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Rick Warren: Sin of Prejudice Particularly Acute Right Now

As the global pandemic drags on, Pastor Rick Warren believes an old and ubiquitous sin is rearing its ugly head. The Bible refers to this sin as partiality, but we are more familiar with partiality’s synonyms: prejudice, discrimination, and bigotry.

“When people are in a crisis, they often look for scapegoats to blame and they become more wary and even fearful of people not like themselves,” Warren explained in a recent sermon titled “A Faith That Shows Respect to Everyone.” 

What Is Partiality?

Warren defines partiality as “showing favoritism and bias toward some people and showing prejudice and bias against other people.”

The pastor of Saddleback Church explained that when people experience stress for a long period of time (like we have been with this pandemic), it tends to “bring out the worst in us.” What’s more, under stress “your natural biases tend to rise…we’re more prejudiced toward other people.” Warren says it’s not surprising that during this time “racial and cultural tensions have actually increased since people are on edge and stressed out.”

Pointing to examples like the killing of Ahmaud Arbery and the cultural wounds such an incident reopens, Warren said “none of us want to live in that kind of culture” where such an injustice could run unchecked. He also said we should be “fearful for the safety of our brothers and sisters of every color–both in our own church family and in the larger body of Christ.”

As it may be hard to identify prejudice or discrimination in ourselves, Warren gave examples of how this sin might show up in more subtle ways:

Are you quick to judge others with hairstyles you consider weird?
How about people with tattoos or piercings in different parts of their bodies?
People who are fat or skinny?
People who dress differently?
People who have a different religion than you do?
Immigrants?
People who are younger or older than you?
People who make more or less money than you do?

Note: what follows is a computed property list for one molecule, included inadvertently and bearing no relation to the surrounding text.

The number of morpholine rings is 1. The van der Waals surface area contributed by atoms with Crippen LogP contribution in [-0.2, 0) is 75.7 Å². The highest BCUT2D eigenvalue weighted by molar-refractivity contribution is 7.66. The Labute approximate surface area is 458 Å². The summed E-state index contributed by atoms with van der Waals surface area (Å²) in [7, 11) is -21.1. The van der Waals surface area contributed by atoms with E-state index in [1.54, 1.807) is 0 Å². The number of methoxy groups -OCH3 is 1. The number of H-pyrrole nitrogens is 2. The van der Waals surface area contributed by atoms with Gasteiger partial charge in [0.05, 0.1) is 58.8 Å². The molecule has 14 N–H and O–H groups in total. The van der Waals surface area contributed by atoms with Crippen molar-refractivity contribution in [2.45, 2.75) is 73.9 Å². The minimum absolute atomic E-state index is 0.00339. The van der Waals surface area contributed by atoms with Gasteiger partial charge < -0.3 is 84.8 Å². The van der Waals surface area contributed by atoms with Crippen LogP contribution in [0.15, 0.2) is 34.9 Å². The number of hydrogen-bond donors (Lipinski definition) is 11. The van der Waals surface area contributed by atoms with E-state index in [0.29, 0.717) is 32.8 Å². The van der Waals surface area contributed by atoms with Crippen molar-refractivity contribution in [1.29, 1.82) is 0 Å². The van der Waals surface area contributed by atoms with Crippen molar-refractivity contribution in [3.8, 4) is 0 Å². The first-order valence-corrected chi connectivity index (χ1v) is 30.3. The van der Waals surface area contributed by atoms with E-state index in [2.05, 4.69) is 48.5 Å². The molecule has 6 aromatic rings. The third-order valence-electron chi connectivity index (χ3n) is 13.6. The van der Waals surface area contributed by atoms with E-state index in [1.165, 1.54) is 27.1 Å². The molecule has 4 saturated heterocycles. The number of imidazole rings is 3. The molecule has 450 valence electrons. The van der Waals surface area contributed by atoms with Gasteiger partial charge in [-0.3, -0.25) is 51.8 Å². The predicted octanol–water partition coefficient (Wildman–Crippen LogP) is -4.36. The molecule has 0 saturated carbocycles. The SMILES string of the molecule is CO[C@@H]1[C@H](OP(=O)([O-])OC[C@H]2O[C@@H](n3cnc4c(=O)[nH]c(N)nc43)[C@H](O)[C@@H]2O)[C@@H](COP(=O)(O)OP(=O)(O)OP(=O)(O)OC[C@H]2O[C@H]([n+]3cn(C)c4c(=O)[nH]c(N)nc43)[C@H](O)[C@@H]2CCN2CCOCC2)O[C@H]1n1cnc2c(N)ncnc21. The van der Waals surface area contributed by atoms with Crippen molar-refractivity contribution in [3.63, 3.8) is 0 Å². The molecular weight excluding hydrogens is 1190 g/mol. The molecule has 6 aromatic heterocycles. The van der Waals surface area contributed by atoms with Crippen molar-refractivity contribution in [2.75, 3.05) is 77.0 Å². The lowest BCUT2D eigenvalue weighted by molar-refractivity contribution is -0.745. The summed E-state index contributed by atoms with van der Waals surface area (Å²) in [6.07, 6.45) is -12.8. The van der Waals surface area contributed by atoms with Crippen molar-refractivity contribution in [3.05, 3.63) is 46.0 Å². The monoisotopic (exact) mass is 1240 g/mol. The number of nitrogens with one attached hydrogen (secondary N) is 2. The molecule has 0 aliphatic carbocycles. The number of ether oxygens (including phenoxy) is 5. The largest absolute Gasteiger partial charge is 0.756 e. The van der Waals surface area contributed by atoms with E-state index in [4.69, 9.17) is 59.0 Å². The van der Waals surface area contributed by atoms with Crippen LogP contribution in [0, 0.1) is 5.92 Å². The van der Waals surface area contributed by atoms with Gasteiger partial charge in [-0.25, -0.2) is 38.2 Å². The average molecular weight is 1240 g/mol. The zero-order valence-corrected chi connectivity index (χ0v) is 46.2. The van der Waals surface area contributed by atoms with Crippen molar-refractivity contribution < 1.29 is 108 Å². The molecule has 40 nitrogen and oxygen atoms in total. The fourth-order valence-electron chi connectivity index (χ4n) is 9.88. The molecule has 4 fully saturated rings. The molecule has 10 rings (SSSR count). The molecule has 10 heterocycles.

While we may question the significance of these subtle partialities, Warren emphasizes there’s a reason it’s labeled a sin. “It’s a big deal to God” and that it is the subject of James chapter 2, the Scripture passage of study for the week. Referring to Deuteronomy 10:17, Warren explains that God is never unfair, never unjust, never prejudiced. And because God is this way, the Bible says in 2 Chronicles 19:7, he does not tolerate injustice, partiality, or corruption. In other words, showing favoritism or prejudice is a big deal to God.

Why Does God Hate Partiality So Much?

Warren argues there are at least four reasons God takes the sin of partiality so seriously: 

It questions God’s creation – it was God’s idea to make us all different, Warren explained. You are essentially saying you know better than God when you wish everyone thought like you or looked like you. 

It’s a sign of ignorance – “If I am prejudiced,” Warren says, “I’m revealing my foolishness-I don’t understand God’s plan. I don’t understand God’s purpose. I don’t understand God’s people.” 1 John 2:11 says those who hate their brothers walk around in darkness and don’t know where they are going. In contrast, in James 3:17 we’re told that true wisdom is free from prejudice and hypocrisy. “Don’t call yourself wise if you think people are less or more than you. We’re all the same,” Warren emphasized. 

It disobeys the Great Commandment – Jesus told us the Great Commandment is to love God with all your heart and to love your neighbor as yourself. “We’re living in a time right now where there’s more division and partisanship and angry words than I’ve known in my lifetime,” Warren said. When the Pharisees asked Jesus who we should consider our neighbors, Jesus told the parable of the Good Samaritan, a story, Warren said, which is about racial reconciliation. “The church is to be the answer to racism, sexism, and economic prejudice and every other kind of prejudice,” he argued.

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Megan Briggs is a writer and editor for churchleaders.com. Her experience in ministry, an extensive amount of which was garnered overseas, gives her a unique perspective on the global church. She has the longsuffering and altruistic nature of foreign friends and missionaries to humbly thank for this experience. Megan is passionate about seeking and proclaiming the truth. When she’s not writing, Megan likes to explore God’s magnificent creation.